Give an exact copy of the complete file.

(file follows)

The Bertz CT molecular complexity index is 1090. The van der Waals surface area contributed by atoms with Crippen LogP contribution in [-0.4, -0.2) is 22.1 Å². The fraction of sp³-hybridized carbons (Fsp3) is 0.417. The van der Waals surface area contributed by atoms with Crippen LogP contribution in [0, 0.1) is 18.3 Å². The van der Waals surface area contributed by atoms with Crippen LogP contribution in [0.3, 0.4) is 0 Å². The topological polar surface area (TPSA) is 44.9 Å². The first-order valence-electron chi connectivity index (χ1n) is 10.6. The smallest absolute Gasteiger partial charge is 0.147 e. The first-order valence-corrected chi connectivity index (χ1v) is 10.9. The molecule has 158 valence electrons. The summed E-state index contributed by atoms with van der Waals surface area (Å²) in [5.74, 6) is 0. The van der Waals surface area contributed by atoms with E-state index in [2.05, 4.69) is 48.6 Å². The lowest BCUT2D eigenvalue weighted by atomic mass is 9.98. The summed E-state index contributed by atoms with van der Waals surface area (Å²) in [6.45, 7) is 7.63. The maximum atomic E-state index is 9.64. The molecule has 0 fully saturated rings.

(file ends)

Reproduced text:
The Bertz CT molecular complexity index is 1090. The van der Waals surface area contributed by atoms with Crippen LogP contribution in [-0.4, -0.2) is 22.1 Å². The fraction of sp³-hybridized carbons (Fsp3) is 0.417. The van der Waals surface area contributed by atoms with Crippen LogP contribution in [0, 0.1) is 18.3 Å². The van der Waals surface area contributed by atoms with Crippen LogP contribution in [0.3, 0.4) is 0 Å². The topological polar surface area (TPSA) is 44.9 Å². The first-order valence-electron chi connectivity index (χ1n) is 10.6. The smallest absolute Gasteiger partial charge is 0.147 e. The first-order valence-corrected chi connectivity index (χ1v) is 10.9. The molecule has 158 valence electrons. The summed E-state index contributed by atoms with van der Waals surface area (Å²) in [5.74, 6) is 0. The van der Waals surface area contributed by atoms with E-state index in [2.05, 4.69) is 48.6 Å². The lowest BCUT2D eigenvalue weighted by atomic mass is 9.98. The summed E-state index contributed by atoms with van der Waals surface area (Å²) in [6.45, 7) is 7.63. The maximum atomic E-state index is 9.64. The molecule has 0 fully saturated rings.